What’s Fjord?

Reshuffling Norwegian political geography raises ruckus


Photo: Fjording /Wikimedia Commons
Norddalsfjord at junction with Tafjord in background.

M. Michael Brady
Asker, Norway

Across Europe, amalgamation has been on the political agenda for several decades. In many countries, it has led to reforms that shrink the numbers of local governments. Norway is one such country. Two Norwegian reforms finished on Jan. 1, 2020. The fylker (“counties”) went down from 18, reorganized into 11 regions, and the final number of kommune (“commune,” or “municipality” for the urbanized ones) went down from 428 to 356.

Opinion on the new county and commune names was divided and triggered much public debate. The most vociferous debate was on Fjord, the new name of the merged Norddal kommune, south of the Norddal Fjord, and Stordal kommune, north of it, formerly in Møre og Romsdal County, a name retained in the renaming of the new region on the west coast. It became a question of cultural point of view.

Traditionalists held that the word fjord should be reserved for its historical meaning, from the Old Norse fjǫrðr, meaning a long arm of the sea that runs between high banks. Språkrådet (“The Norwegian Language Council”) agreed; fjord meant a body of water, not land. Morgenbladet, the weekly cultural newspaper, sided with the Language Council. A substantial part of its Dec. 21, 2018, edition was devoted to the question; the page 1 lead photo of Norddal Fjord, taken at water level and dominated by its high banks in Norddal kommune was overwritten with the headline Dette bør ikke hete fjord (“This should not be called fjord”).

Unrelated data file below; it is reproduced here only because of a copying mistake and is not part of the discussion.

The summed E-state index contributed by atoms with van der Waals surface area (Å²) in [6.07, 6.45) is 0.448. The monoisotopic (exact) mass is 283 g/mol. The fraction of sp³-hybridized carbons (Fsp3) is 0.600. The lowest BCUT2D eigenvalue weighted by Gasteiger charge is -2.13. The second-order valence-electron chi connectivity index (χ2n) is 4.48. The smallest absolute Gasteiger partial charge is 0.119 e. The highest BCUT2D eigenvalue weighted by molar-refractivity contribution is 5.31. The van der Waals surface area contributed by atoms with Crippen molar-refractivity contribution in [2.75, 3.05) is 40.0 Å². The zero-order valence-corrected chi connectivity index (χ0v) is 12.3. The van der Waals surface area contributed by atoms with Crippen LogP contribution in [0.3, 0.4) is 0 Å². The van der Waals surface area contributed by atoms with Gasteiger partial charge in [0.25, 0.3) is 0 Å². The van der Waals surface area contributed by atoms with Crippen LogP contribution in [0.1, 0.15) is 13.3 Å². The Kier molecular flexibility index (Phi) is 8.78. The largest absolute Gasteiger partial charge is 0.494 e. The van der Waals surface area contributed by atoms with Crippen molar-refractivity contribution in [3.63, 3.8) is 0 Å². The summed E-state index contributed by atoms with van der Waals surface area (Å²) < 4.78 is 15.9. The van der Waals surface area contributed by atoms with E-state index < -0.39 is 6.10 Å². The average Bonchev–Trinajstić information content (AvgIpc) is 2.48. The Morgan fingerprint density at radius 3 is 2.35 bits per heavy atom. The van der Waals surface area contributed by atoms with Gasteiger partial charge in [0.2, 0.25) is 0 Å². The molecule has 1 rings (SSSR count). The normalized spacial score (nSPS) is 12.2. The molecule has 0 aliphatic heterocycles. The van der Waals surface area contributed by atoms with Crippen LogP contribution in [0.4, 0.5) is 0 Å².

Modernists favored the word Fjord, because they found it compatible within the family of many other commune names that include geographic words, and because it’s enduring, not a neologism that may be soon forgotten. The local newspaper Storfjordnytt agreed, as it covered newsworthy happenings of the merger and publicized that effort with the award of a free year at a kindergarten for the first child born in Fjord kommune after Jan. 1, 2020. Visit the Storfjordnytt website at www.storfjordnytt.no for news of that happening, announced in its Siste Nytt (“Latest News”) dateline.

This article originally appeared in the January 24, 2020, issue of The Norwegian American.

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M. Michael Brady

M. Michael Brady was born, raised, and educated as a scientist in the United States. After relocating to the Oslo area, he turned to writing and translating. In Norway, he is now classified as a bilingual dual national.